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J.Jill Has 10 Days to Stave Off Bankruptcy — What It Needs to Do Now

J.Jill Inc. could file for bankruptcy in just 10 days.

The struggling womenswear chain announced today that it has sought permission from nearly all of its lenders on a deal that would free it from its financial covenants, extend its debt maturities and provide its business with additional liquidity to continue operations amid the coronavirus pandemic.

If it’s unable to get approval from the lenders who hold 95% of its term loans by Sept. 11, J.Jill plans to reorganize through Chapter 11 protection. A bankruptcy filing, the company wrote in a statement, would include an agreement with lenders to obtain at least $75 million in debtor-in-possession financing that will convert to a term loan that matures in five years.

“J.Jill has been buoyed by a strong direct business and a loyal customer base, and the transaction proposed in this agreement will enable our company to emerge from this challenging stretch in a position of strength,” interim CEO Jim Scully said in a statement. “I am grateful for the confidence and support of many of our lenders and shareholders as we work together to advance the best interests of our employees, vendors and customers and position our company for long-term success.”

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J.Jill shared that it was able to strike a deal with lenders that hold more than 70% of its loans to defer certain debt payments to 2024, waive all existing non-compliance with the terms of its credit facilities and grant it a financial covenant holiday until the fourth quarter of 2021. It has also been infused with $15 million of new cash in the form of a junior term loan.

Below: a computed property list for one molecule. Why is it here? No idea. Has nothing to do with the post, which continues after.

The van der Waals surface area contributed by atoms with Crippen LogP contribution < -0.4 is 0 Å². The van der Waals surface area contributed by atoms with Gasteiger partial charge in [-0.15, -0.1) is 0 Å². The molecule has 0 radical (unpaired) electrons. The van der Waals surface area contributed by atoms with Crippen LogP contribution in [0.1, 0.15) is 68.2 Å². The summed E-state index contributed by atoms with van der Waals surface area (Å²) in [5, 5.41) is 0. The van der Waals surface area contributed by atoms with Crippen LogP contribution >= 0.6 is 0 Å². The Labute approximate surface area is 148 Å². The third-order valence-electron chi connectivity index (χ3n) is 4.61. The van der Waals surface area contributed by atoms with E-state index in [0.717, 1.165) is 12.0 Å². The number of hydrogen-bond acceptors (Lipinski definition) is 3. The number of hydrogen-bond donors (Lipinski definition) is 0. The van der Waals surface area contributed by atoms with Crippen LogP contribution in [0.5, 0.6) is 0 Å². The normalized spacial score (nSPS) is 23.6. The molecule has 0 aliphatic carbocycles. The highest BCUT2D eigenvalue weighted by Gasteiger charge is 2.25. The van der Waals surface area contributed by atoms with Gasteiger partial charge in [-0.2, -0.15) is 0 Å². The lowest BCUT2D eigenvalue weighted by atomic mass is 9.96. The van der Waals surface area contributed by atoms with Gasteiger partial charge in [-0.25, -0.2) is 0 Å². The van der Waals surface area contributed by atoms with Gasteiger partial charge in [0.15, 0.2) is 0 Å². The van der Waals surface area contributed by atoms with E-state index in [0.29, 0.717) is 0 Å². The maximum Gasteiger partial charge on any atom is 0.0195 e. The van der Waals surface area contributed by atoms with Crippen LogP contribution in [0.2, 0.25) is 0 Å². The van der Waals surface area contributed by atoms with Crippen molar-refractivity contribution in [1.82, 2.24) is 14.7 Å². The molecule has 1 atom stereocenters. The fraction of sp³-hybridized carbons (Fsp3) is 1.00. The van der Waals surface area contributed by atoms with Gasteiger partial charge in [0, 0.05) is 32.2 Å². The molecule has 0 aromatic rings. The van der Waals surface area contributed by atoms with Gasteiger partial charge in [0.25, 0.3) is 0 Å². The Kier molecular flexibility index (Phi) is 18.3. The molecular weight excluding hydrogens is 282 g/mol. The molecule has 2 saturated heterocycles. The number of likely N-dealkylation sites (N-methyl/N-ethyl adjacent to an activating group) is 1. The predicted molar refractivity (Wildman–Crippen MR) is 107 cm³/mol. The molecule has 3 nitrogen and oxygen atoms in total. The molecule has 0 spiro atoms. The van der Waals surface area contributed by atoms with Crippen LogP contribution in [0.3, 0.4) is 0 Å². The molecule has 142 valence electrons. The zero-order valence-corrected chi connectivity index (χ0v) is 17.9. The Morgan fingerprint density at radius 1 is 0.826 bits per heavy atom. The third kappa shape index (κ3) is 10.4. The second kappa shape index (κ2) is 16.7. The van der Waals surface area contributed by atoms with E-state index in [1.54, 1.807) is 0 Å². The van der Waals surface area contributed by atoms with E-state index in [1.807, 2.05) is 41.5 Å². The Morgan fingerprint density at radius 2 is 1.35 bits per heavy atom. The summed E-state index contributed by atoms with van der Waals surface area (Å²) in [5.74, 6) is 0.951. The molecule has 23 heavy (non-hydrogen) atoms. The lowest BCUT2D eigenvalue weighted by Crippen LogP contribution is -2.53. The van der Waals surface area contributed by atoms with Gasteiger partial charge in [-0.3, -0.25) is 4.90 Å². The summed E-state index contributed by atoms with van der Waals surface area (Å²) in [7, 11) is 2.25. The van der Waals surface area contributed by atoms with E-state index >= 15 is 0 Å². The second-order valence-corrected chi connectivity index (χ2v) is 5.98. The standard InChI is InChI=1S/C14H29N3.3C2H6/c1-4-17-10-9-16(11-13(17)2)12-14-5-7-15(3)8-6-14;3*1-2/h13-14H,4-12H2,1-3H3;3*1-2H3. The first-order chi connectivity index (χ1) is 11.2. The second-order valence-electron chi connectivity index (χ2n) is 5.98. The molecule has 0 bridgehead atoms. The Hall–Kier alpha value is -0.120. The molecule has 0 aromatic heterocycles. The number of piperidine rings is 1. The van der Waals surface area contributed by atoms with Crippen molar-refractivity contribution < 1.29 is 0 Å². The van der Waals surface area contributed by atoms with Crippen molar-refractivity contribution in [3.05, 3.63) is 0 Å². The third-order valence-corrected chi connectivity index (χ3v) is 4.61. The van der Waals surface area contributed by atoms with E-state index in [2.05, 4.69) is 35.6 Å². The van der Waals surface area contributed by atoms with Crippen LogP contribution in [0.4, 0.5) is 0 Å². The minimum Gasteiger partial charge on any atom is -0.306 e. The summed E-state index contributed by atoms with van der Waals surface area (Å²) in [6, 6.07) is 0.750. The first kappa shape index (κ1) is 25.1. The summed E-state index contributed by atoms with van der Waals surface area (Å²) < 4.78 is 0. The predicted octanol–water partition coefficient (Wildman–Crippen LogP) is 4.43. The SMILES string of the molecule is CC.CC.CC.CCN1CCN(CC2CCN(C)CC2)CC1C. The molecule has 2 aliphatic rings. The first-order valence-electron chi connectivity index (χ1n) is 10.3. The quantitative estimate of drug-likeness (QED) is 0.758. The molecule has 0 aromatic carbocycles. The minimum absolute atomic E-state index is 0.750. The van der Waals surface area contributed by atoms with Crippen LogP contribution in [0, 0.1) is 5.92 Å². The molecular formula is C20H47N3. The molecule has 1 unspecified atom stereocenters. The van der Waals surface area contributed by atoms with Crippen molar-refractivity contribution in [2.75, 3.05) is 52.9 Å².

Over the past several months, the Quincy, Mass.-based retailer has been teetering on the brink of insolvency as its forbearance period has been extended multiple times by lenders. To reduce expenses, it has previously drawn down $33 million under its revolving credit facility, as well as furloughed store associates, cut back on the base salaries of its executive officers and foregone its board of directors’ fees. It has also revealed plans to permanently shutter 11 locations this year — most of which are expected to close in the second quarter — for a total of 275 remaining stores by the end of fiscal 2020.

If it goes bankrupt, J.Jill said today that it expects the process to be a “swift” one, in which all vendor claims would be paid in full and from which it would “emerge with a strong and healthy balance sheet.”

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